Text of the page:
Determining the human ability to judge inertia during a dynamic pushing task

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Virginia Tech

The purpose of this research was to study the human ability to perceive inertia and to investigate the relationship between individual sensitivity to mass discrimination and the accuracy of inertia judgment. The study involved two major experiments, a mass discrimination test to provide a measure of kinesthetic sensitivity and a push/aim task to measure inertia perception. The experimental apparatus allowed for the manipulation of an inertial load for both the mass discrimination test and the push/aim task.

The mass discrimination test was based on the method of constant stimuli and involved a standard stimulus of 30 kg and seven comparison stimuli ranging from 24.3 kg to 35.7 kg. It determined Weber fraction values which were used as a measure of sensitivity. The push/aim task simulated a dynamic horizontal pushing task and was restricted to an initial exertion causing the inertial load to travel to a target under its own momentum. Performance was measured by the errors associated with the accuracy of the aimed pushes. These errors were separated into an absolute component representing an overshoot or undershoot, and a relative measure of error representing variability of repeated trials about the absolute error.

Distance to the target (2 or 6 m), amount of load (25, 45, or 90 kg), and apparent size of the load (small or large) were manipulated in the dynamic pushing experiment. Hypothesis testing was used to determine whether performance exhibited a consistent overshooting or undershooting of the target. An ANCOVA was used to measure the effects of distance, amount of load, and apparent size on performance given a covariate of mass discrimination sensitivity. Since the ANCOVA showed no significant effect from the covariate, an ANOVA was used to analyze the effects of the independent variables on both measures of error.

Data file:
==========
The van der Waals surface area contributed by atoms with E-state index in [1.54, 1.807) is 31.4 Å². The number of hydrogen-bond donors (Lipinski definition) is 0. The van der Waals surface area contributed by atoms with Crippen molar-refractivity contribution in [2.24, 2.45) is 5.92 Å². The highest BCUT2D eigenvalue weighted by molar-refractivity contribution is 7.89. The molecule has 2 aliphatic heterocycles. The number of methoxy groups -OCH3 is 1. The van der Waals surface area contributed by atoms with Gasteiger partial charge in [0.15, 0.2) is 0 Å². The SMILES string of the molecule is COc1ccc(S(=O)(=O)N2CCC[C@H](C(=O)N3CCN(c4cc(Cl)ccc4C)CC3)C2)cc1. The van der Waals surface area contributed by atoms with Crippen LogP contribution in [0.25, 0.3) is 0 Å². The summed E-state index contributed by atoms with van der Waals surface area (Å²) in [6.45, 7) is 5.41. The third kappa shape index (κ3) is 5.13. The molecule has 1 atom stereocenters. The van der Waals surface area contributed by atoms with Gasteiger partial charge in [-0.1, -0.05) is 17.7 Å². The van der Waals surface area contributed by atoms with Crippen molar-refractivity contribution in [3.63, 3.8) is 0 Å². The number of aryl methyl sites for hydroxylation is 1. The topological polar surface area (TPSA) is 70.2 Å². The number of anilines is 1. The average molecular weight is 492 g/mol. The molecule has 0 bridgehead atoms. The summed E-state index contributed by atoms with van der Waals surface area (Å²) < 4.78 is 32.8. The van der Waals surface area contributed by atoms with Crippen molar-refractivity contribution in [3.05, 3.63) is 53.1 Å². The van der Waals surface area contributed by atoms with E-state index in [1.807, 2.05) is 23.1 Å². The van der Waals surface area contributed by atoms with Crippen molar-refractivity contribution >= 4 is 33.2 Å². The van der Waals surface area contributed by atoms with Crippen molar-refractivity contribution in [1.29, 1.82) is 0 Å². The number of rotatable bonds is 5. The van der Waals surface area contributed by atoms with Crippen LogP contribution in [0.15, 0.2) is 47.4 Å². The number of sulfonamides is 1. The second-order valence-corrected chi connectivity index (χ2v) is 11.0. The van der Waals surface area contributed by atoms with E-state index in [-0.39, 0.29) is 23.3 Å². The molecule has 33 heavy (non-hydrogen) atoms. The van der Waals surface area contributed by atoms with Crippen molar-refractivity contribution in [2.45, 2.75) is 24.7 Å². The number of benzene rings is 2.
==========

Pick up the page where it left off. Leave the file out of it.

The hypothesis tests revealed that absolute error in the push/aim task was significant by less than zero for the combined data set and at all levels of independent variables, indicating a consistent undershoot of the target. The ANCOVA results il indicated no significant effect from the covariate, mass discrimination Correlation coefficients (R2) were calculated for the relation between sensitivity to mass discrimination and push/aim task performance with respect to absolute and relative error. These values were 0.004 for the absolute error and 0.008 for the relative error. The ANOVA results revealed that weight, distance, and the weight x distance interaction had significant effects on the absolute measure of error. Increasing the levels of either weight or distance resulted in significant increases in the amount of absolute error. Increasing the distance resulted in significant increases in the amount of relative error. The presence of a distance effect and the absence of a weight effect indicates the importance of rate of force over amount of force in the relative error associated with the push/aim task. Apparent size of the load did not have a significant effect on either absolute or relative error.